This means that 6.7 million adult men and women — about 3.1 percent of the total U.S. adult population — are now very non-voluntary members of America’s “correctional community.”
According to the Bureau of Justice Statistics’ report Probation and Parole in the United States, 2002, the number of adult persons on probation grew by 63,434 during 2002. Probation is a court-determined period of non-prison supervision served following a conviction. The number of adults on parole increased by 20,808, or 2.8 percent, almost double the 1.5 percent average annual growth since 1995. Parole is a period of supervised release following a prison term. By the end of 2002, an all-time record of 4,748,306 adult men and women were either on parole or probation.
Thirty-five states experienced an increase in their probation population during 2002. Ohio had the largest increase (16,024 additional probationers), followed by Washington State (7,487) and California (7,353). Thirteen states reported a probation population decrease, led by Idaho (down 12 percent) and Nebraska (down 8 percent).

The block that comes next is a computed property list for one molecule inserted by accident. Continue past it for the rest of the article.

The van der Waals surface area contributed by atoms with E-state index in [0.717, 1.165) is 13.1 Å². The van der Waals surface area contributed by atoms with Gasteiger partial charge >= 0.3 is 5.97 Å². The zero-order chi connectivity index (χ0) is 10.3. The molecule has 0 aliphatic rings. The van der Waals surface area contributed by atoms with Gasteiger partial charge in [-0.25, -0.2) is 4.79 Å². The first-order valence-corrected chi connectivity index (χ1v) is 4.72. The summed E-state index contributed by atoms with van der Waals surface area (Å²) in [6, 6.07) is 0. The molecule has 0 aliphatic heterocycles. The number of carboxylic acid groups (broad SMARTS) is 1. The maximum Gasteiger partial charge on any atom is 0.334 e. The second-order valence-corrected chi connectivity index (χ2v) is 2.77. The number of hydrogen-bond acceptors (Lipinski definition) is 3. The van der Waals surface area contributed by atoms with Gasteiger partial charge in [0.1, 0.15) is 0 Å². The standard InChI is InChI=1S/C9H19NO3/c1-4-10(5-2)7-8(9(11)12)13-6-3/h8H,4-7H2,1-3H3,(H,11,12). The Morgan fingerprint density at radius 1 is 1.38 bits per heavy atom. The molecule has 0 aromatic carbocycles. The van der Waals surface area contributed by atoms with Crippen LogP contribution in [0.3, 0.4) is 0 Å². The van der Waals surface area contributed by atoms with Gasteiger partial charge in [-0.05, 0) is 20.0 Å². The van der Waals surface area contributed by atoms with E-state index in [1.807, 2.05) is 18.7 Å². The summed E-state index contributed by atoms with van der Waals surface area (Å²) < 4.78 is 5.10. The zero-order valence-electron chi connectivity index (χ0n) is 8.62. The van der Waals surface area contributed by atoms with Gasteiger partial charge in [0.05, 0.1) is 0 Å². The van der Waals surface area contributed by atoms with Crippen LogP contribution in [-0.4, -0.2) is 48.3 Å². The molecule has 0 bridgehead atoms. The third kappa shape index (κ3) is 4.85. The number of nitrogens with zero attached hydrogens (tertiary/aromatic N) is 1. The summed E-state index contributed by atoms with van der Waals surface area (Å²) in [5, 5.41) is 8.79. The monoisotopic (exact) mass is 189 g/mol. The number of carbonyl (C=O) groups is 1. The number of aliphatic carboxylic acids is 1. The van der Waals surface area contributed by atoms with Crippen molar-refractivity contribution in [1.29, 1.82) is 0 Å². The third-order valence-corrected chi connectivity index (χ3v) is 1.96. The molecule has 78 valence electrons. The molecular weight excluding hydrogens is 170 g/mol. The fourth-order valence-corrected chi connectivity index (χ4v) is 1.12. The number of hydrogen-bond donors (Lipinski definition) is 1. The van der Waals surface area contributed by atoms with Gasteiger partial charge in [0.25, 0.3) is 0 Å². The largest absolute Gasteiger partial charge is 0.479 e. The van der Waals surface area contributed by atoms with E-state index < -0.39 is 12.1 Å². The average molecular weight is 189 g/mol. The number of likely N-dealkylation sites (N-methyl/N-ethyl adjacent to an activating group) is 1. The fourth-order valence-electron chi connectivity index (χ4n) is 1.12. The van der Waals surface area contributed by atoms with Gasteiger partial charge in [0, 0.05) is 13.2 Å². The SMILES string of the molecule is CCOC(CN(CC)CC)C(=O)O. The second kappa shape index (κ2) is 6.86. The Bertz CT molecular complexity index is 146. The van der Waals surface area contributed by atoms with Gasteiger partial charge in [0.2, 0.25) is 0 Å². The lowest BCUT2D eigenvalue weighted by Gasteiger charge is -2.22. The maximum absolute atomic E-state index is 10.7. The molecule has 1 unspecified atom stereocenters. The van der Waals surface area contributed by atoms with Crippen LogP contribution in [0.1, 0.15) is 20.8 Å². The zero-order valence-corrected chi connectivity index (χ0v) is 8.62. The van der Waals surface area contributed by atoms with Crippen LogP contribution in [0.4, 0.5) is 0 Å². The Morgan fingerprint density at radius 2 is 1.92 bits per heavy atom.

About 75 percent of probationers were under active supervision and were required to regularly report to a probation authority in person, by mail or by telephone. Half of all probationers had been convicted of a felony, 49 percent of a misdemeanor and 1 percent of other infractions. Twenty-four percent had been convicted of a drug law violation and 17 percent for driving while intoxicated or under the influence of alcohol.
Of the more than 2 million probationers discharged from supervision, 62 percent successfully completed the terms of their supervision, 14 percent were reincarcerated because of a rule violation or a new offense, 13 percent had their probation sentence revoked without incarceration and 3 percent had absconded.
As of last December 31, about 1 in 5 probationers were women. More than half were white, 1 in 3 were black, 1 in 8 were Hispanic and 2 percent were of other races.
At the end of last year four states had an increase of 20 percent or more in their parole population, led by North Dakota (27 percent), New Mexico (26 percent), Kentucky (23 percent) and Oklahoma (21 percent). Among those states with 100 or more parolees, 17 reported a decrease in their parole population, led by South Carolina (down 14 percent) and Florida (13 percent).
Nearly 448,000 parolees were discharged from supervision during 2002. Forty-five percent had successfully met the conditions of their supervision and 41 percent had been returned to incarceration for violating a rule or committing a new offense. About 9 percent had absconded and 2 percent had failed to meet their parole conditions but were discharged without incarceration.
Among parolees at the end of last year, more than 1 in 7 were women, 42 percent were black, 39 percent white, 18 percent Hispanic and 1 percent were of other races.